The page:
Movie Spotlight: Kumiko, the Treasure Hunter

Books will always be my true love, but I’m a big believer in learning the art of storytelling from all kinds of media. I personally have a hard time committing to TV shows, despite the fact that television is having a renaissance right now (though I’m working on that!) But I grew up in a family of movie fans and movies–more condensed than novels, but also with a larger toolbox to work with–are really interesting and enjoyable for me to think about in terms of study. Also, movies are cool. Art is cool.

In this series, I’ll be spotlighting various movies that I found especially interesting. Obviously most of these movies will be movies that I consider to be successful art and enjoyed, but emphasis on ‘interesting’. There are lots of movies that are great but not in an especially interesting way, or movies that just don’t stick with me, or movies that I really like but not in a way that I feel compelled to write about it on a particular day. I don’t have a whole lot of time to watch movies in college, but I hope to at least write a film spotlight once or twice a quarter.

First up? KUMIKO, THE TREASURE HUNTER. This has been on my Amazon Prime watchlist for months before I finally got around to watching it a few weeks ago. I was always intrigued by the premise (and Asian female lead!), thinking it’d be an odd, enjoyable, interesting small-budget indie flick. Even with reasonably good hopes, I was surprised by how much I liked it. It’s a weird, slow-burn, darkly funny, compelling film, and even if that’s not your thing, it’s worth watching for the quality of its craft.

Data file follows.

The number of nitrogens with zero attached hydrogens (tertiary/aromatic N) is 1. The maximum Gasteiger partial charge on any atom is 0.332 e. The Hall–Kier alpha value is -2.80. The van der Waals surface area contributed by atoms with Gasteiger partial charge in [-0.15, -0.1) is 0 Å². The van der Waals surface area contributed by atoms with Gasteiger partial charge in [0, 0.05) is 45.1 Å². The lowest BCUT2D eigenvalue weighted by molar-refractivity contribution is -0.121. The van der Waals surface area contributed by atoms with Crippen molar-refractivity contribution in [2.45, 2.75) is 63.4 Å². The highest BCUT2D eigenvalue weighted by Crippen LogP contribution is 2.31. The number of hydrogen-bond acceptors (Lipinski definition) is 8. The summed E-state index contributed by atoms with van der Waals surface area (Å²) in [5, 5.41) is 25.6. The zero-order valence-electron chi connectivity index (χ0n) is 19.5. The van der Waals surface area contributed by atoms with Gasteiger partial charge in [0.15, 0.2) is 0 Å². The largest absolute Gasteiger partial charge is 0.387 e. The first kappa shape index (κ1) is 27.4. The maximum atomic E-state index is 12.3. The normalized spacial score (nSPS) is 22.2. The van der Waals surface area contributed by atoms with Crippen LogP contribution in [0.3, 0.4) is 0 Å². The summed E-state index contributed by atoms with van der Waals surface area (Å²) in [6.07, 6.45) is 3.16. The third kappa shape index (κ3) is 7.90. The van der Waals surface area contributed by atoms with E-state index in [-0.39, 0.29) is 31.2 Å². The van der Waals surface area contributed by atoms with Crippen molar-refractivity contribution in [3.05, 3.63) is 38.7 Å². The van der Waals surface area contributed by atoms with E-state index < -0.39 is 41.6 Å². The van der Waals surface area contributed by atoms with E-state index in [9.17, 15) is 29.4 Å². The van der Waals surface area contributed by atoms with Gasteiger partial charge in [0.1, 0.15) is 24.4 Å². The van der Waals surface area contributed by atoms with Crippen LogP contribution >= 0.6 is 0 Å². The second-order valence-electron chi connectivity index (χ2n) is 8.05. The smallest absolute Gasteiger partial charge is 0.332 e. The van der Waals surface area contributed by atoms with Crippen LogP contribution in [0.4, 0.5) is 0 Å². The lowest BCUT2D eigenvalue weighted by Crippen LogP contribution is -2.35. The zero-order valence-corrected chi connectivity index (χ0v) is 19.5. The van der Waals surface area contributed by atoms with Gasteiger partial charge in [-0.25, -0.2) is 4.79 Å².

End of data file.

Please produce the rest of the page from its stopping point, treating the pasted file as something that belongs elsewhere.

Kumiko is the story of a reclusive Japanese ‘office lady’, played by Pacific Rim‘s Rinko Kikuchi. Her mother is impatient for her to get married, and her boss keeps insinuating that at 29 she is getting too old for her job (in a startling display of ’90s workplace sexism in Japan, he asks in a meeting not only about her relationship status, but her sexual orientation). But Kumiko is convinced that she’s destined to be a “conquistador” (Part 2 of the film, after she leaves Tokyo, is cleverly titled “The New World”). She discovers a VHS copy of the Coen Brothers’ Fargo, and believing the cheeky “Based on a true story” disclaimer at the beginning to be in earnest, and that the movie’s treasure is still buried in Minnesota, she maps its “destination” and heads to Fargo.

Directed by David Zellner, KUMIKO is a very well crafted indie film, boasting gorgeously composed shots and stylized cinematography of both urban Tokyo and the notorious Minnesota winter. Kumiko spends most of the movie in a Little Red Riding Hood-esque red sweater and later, a patchwork blanket, which she sews to her sweater and wraps around herself for warmth. Even before the climax in a snowy forest, she cuts a striking figure, reminiscent of folklore and Brothers Grimm fairy tales. The pacing is languid but a hypnotic, very effective slow burn. Oh, and the sound is great. For the most part, there’s a minimalistic use of background score (and dialogue), resulting in large stretches of silence. But when music does come into play, courtesy of electronic group The Octopus Project, it’s killer. It’s distorted, trippy, ominous, and really just sensational.